If you could enhance any of your communication skills, which would it be? That’s the question a colleague recently asked me. It was an easy answer: my financial know-how. While being financially savvy may not be classified as a “communication” competency, it’s certainly important to business leaders. And what’s top of mind for management should also be our priority if we want to provide the best counsel — and have leaders seek our advice.
To weather today’s economic storm, many companies are implementing cost-saving measures that impact employee benefits, including pay cuts, forced vacations, suspended 401(k) matching contributions and frozen pension plans.
These actions don’t happen in a vacuum — and neither should communications about any benefit reductions, which are part of a company’s overall business strategy and financial plan to return to profitability or greater stability. While this is difficult workplace news, it’s another opportunity for us to address employee fears and clearly explain the rationale for these changes against the bigger business picture. Consider these ideas:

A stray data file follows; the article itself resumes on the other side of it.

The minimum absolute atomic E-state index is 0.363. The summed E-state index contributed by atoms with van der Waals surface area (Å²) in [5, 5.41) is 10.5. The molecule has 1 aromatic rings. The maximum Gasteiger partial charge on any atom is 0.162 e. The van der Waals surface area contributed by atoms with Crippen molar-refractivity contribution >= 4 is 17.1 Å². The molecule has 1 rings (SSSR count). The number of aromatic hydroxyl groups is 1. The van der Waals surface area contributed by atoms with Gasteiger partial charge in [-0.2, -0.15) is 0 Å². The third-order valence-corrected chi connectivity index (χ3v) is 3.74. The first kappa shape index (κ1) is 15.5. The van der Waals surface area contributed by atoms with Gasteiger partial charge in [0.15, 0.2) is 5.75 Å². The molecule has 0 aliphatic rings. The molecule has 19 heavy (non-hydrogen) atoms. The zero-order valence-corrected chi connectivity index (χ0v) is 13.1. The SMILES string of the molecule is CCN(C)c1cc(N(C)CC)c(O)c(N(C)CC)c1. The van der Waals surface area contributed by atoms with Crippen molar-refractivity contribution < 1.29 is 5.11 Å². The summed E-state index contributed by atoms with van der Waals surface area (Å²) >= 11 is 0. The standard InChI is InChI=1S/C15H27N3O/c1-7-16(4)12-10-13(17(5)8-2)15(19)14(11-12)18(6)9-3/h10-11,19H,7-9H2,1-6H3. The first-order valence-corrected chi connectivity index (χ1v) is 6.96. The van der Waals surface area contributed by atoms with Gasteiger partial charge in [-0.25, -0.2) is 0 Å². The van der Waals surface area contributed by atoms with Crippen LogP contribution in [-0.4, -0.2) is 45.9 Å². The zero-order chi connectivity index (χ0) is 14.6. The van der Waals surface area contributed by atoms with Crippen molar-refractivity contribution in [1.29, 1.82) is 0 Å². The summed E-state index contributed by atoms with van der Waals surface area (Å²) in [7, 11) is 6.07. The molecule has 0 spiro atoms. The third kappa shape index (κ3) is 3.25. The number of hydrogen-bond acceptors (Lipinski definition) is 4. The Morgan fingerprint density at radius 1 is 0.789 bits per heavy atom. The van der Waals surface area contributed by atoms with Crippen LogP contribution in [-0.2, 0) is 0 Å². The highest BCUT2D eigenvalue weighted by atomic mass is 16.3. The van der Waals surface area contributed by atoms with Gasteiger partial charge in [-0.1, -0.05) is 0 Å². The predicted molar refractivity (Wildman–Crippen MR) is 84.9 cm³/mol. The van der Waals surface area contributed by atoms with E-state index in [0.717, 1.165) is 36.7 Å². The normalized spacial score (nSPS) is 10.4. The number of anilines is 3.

Since the economic crisis erupted last fall, we’ve developed an increased awareness of all things financial — from quarterly corporate earnings to our 401(k) statements to the fluctuating stock market. But there’s also a workplace communications upside to the economic downturn.
You now have employees’ full attention to communicate the business of your business. It’s a teachable moment — an opportunity to partner with our organizations or clients to help improve the business literacy of employees. Addressing their financial anxieties can help keep employees motivated and productive during these stressful times. Consider these ideas:
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